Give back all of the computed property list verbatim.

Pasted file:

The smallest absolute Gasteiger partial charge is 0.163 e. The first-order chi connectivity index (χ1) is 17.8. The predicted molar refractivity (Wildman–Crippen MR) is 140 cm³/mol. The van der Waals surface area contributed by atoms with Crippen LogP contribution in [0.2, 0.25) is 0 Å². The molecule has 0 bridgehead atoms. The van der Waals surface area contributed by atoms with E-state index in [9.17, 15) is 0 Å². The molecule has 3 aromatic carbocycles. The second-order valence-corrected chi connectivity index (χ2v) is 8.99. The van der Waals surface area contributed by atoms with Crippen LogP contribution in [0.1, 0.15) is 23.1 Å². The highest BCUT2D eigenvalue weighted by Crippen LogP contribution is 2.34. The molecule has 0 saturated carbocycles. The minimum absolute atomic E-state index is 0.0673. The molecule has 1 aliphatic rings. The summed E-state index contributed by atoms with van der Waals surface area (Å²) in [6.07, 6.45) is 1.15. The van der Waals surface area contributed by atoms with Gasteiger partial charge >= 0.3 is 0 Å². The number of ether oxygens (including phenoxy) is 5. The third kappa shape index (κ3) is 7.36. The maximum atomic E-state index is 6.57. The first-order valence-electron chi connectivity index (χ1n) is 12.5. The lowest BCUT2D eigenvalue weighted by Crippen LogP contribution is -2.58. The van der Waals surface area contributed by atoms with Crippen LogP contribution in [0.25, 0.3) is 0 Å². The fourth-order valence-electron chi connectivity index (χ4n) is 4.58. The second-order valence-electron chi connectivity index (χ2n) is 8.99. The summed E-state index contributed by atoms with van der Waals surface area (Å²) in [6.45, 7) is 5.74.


The smallest absolute Gasteiger partial charge is 0.163 e. The first-order chi connectivity index (χ1) is 17.8. The predicted molar refractivity (Wildman–Crippen MR) is 140 cm³/mol. The van der Waals surface area contributed by atoms with Crippen LogP contribution in [0.2, 0.25) is 0 Å². The molecule has 0 bridgehead atoms. The van der Waals surface area contributed by atoms with E-state index in [9.17, 15) is 0 Å². The molecule has 3 aromatic carbocycles. The second-order valence-corrected chi connectivity index (χ2v) is 8.99. The van der Waals surface area contributed by atoms with Crippen LogP contribution in [0.1, 0.15) is 23.1 Å². The highest BCUT2D eigenvalue weighted by Crippen LogP contribution is 2.34. The molecule has 0 saturated carbocycles. The minimum absolute atomic E-state index is 0.0673. The molecule has 1 aliphatic rings. The summed E-state index contributed by atoms with van der Waals surface area (Å²) in [6.07, 6.45) is 1.15. The van der Waals surface area contributed by atoms with Gasteiger partial charge >= 0.3 is 0 Å². The number of ether oxygens (including phenoxy) is 5. The third kappa shape index (κ3) is 7.36. The maximum atomic E-state index is 6.57. The first-order valence-electron chi connectivity index (χ1n) is 12.5. The lowest BCUT2D eigenvalue weighted by Crippen LogP contribution is -2.58. The van der Waals surface area contributed by atoms with Crippen LogP contribution in [0.25, 0.3) is 0 Å². The fourth-order valence-electron chi connectivity index (χ4n) is 4.58. The second-order valence-electron chi connectivity index (χ2n) is 8.99. The summed E-state index contributed by atoms with van der Waals surface area (Å²) in [6.45, 7) is 5.74.